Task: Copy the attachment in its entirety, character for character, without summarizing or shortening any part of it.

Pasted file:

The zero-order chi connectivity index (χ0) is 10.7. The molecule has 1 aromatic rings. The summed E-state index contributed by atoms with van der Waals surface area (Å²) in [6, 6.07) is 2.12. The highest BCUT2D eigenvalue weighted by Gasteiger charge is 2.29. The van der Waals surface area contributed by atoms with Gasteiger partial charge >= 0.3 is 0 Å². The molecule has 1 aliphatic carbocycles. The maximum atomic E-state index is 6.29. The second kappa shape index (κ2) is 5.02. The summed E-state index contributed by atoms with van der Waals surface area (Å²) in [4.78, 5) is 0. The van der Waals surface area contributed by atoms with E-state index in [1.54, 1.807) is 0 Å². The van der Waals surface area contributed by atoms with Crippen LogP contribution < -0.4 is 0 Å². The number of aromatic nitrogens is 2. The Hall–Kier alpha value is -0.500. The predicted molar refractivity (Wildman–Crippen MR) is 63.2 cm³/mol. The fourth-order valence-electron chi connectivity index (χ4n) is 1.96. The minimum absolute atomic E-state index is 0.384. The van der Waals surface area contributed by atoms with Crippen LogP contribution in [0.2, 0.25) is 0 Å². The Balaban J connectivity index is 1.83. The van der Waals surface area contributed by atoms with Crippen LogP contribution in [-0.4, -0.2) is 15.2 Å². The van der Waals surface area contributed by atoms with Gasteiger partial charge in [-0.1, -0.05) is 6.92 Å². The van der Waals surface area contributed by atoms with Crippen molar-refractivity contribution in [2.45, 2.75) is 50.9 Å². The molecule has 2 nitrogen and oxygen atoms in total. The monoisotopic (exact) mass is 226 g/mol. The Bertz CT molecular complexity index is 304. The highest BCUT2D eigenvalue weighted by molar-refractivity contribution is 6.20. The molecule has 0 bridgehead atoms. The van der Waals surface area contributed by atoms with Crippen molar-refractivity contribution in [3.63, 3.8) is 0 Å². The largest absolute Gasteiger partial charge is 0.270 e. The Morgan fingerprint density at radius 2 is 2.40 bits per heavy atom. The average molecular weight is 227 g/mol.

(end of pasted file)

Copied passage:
The zero-order chi connectivity index (χ0) is 10.7. The molecule has 1 aromatic rings. The summed E-state index contributed by atoms with van der Waals surface area (Å²) in [6, 6.07) is 2.12. The highest BCUT2D eigenvalue weighted by Gasteiger charge is 2.29. The van der Waals surface area contributed by atoms with Gasteiger partial charge >= 0.3 is 0 Å². The molecule has 1 aliphatic carbocycles. The maximum atomic E-state index is 6.29. The second kappa shape index (κ2) is 5.02. The summed E-state index contributed by atoms with van der Waals surface area (Å²) in [4.78, 5) is 0. The van der Waals surface area contributed by atoms with E-state index in [1.54, 1.807) is 0 Å². The van der Waals surface area contributed by atoms with Crippen LogP contribution < -0.4 is 0 Å². The number of aromatic nitrogens is 2. The Hall–Kier alpha value is -0.500. The predicted molar refractivity (Wildman–Crippen MR) is 63.2 cm³/mol. The fourth-order valence-electron chi connectivity index (χ4n) is 1.96. The minimum absolute atomic E-state index is 0.384. The van der Waals surface area contributed by atoms with Crippen LogP contribution in [0.2, 0.25) is 0 Å². The Balaban J connectivity index is 1.83. The van der Waals surface area contributed by atoms with Crippen LogP contribution in [-0.4, -0.2) is 15.2 Å². The van der Waals surface area contributed by atoms with Gasteiger partial charge in [-0.1, -0.05) is 6.92 Å². The van der Waals surface area contributed by atoms with Crippen molar-refractivity contribution in [2.45, 2.75) is 50.9 Å². The molecule has 2 nitrogen and oxygen atoms in total. The monoisotopic (exact) mass is 226 g/mol. The Bertz CT molecular complexity index is 304. The highest BCUT2D eigenvalue weighted by molar-refractivity contribution is 6.20. The molecule has 0 bridgehead atoms. The van der Waals surface area contributed by atoms with Crippen molar-refractivity contribution in [3.63, 3.8) is 0 Å². The largest absolute Gasteiger partial charge is 0.270 e. The Morgan fingerprint density at radius 2 is 2.40 bits per heavy atom. The average molecular weight is 227 g/mol.